When the cattle are loaded up and the auctioneer retires, the livestock hall in Ripley, West Virginia takes on new life. In the summer gloaming, you can just make out the form of a pick-up truck as it rolls into the back lot. A door slams. Boots click. A roof note lingers as a fiddler plucks his string. Bodies disappear inside. What unfolds in the oxen pits and between the bleacher seats—loud and irreverent—is a three hundred year old tradition: clog dancing.
Born out of the folk dances brought to the Appalachian region from Scottish, Irish, English, and Dutch-German settlers in the early 1700s—and later influenced by Native Americans, African slaves, and Russian Gypsies—clog dancing, or “clogging,” is one of the oldest dance forms in the US. The clog itself looks more like a tap-shoe, with two “jingles”—flapping metal pieces—attached to the toe and heel. They create a percussive rhythm to a tune’s downbeat. I phoned up renowned instructor Jeff Driggs of West Virginia to get a better sense of the experience: “Once you get those on your feet you realize that you’re an instrument yourself and everything you do with you feet will make music…there’s almost a power to it. And you can go along with it, you can add to it, and you can change it. That’s the beauty of having that music in your feet.”
There’s nothing remotely connected about the way the upper and lower body move in clogging. Feet move intentionally, arms sway and pump loosely. When you take in the dancer’s entire figure, the overall effect of the movement is casual. But steps like “The Briar Patch” or “Steppin’ on a Snake” capture the urgency and precision of the clogger’s footwork. Clogging can be performed with shoes or without, “it doesn’t require costumes or a college education,” writer Angela Charlton explains. Its founders “danced to enjoy themselves, for a break from daily hardship…they weren’t concerned with standardized steps.” To the people of Appalachia, clogging still embodies the sound and movement of settlers’ newfound freedom upon immigrating to America. Clogging’s unique form reflects both their unique immigration story and deep ties to the American landscape.
Appalachia spans from northern Mississippi, Alabama, and Georgia to the Southern Tier of New York and is home to more than 23 million people. West Virginia is the only state to fall entirely within the region. The landscape of West Virginia is nearly impenetrable. The hills are tightly packed into a verdant wilderness, divided only by narrow river valleys—known locally as “hollers”—and a loose skein of mountain roads. The hills that aren’t sliced open and gutted for coal are so steep that, anthropologist Kathleen C. Stewart observes, “the sun shines down on them for only a few hours a day before passing over the next ridge.” The insides of mountains are still piled on the roadside—giant, smoking piles of black coal. Their oily discharge poses a constant threat to the surrounding creeks and waterbeds that vein across the backcountry. Trains run constantly; their metronomic whistle underlies the state’s slow and steady soundscape.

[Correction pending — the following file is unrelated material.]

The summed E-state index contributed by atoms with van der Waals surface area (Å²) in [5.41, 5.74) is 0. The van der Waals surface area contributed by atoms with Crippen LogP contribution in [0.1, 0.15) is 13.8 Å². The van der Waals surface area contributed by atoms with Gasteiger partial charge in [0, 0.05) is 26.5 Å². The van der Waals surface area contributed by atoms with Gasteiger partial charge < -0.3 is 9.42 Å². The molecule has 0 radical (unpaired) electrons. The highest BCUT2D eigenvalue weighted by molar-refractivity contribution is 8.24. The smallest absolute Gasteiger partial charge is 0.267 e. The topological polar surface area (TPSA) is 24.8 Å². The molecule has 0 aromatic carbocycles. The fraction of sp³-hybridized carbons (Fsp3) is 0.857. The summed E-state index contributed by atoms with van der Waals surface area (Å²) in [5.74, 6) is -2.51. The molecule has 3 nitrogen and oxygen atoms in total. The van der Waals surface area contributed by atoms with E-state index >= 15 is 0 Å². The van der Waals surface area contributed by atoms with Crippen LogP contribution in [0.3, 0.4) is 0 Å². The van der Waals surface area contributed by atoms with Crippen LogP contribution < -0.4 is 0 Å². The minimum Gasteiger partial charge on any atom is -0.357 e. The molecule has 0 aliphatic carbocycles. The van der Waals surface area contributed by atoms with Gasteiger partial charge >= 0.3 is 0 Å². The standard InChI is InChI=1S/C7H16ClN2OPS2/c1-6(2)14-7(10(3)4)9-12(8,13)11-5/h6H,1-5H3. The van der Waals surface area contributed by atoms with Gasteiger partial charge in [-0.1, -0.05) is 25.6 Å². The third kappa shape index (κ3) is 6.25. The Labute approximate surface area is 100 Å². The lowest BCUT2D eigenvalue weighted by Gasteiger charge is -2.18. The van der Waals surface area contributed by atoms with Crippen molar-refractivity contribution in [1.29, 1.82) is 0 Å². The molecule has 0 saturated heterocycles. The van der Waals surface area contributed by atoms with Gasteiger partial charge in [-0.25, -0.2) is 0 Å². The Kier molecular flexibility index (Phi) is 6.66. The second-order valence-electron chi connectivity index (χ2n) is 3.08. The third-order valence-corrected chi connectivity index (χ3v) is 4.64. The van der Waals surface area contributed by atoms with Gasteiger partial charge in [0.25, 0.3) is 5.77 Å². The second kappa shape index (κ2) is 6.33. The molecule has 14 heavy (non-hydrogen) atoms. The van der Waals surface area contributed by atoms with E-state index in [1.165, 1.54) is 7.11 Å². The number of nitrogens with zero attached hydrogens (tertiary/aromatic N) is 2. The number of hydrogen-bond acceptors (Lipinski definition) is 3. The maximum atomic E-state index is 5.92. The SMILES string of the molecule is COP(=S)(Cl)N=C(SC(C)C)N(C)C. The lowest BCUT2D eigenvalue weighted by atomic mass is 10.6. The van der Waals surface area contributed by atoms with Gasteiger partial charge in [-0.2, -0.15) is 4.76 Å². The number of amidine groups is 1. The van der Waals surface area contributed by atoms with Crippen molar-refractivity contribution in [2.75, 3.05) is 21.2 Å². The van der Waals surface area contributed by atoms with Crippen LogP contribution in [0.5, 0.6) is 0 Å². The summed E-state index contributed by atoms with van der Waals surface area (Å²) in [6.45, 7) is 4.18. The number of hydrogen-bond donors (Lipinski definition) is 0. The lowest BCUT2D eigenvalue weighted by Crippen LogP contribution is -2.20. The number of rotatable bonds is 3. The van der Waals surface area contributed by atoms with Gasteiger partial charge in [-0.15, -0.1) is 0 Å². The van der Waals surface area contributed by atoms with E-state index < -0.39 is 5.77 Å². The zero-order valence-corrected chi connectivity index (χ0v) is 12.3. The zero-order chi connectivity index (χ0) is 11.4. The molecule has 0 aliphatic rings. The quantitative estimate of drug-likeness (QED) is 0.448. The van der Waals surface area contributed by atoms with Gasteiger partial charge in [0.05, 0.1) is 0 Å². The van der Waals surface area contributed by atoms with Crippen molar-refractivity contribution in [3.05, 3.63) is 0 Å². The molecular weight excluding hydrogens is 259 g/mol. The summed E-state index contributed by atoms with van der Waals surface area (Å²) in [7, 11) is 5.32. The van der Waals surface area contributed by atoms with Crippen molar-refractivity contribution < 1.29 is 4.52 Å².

With its dense forests and bewildering mountain system, Appalachia’s foreboding landscape held off the westward expansion of British colonies for nearly a century. The few entry points into America’s interior, through the Hudson and Mohawk Valley (New York), and the Cumberland Water Gap (Tennessee, Kentucky, and Virginia) were well protected by powerful Iroquois, Creek, and Cherokee tribes. As a result, Appalachian frontiersmen of the early 18th century were fiercely independent, self-sufficient individuals. Far removed from civilization, the people of Appalachia developed their own way of life—one long-buffeted from change by the barrier of the Blue Ridge Mountains.
In West Virginia, the old adage goes, “you can take the man out of the mountains, but you can’t take the mountains out of the man.” With its powerful steps and free, interpretative form, clogging celebrates the history of its forbearers and the preservation of the mountain lifestyle. Smaller, more rural communities, which expert clogger Driggs claims “haven’t changed in a hundred years,” work hard to keep the tradition alive. As a child, Driggs remembers a community patriarch and famed mountain dancer, “D Ray,” picking up kids in the bed of his pick-up truck and taking them down to the local dance hall to teach them how to clog. “That’s just mountain culture,” Driggs explains.
Mass media has taken a toll on the freedom and individuality of clogging. Young cloggers have absorbed the structure and choreography of more popular dance, like hip-hop, into the old movements of the mountains. Now, young Appalachian women in sparkly t-shirs clog to Missy Elliot on Youtube. And while once practiced communally, clogging has found its way into the competitive dance world, dividing older and younger generations. The division isn’t necessarily lamentable, though. Grassroots clogging still has a place in Appalachia; you can hear it in the old dance halls of West Virginia on weekend nights. This new growth only continues a centuries-old pattern, in which the dance absorbs and blends the rhythms of diverse cultures to create something uniquely American.
GRIER STOCKMAN B’14 is a toe-tappin pistol packin’ hot mama.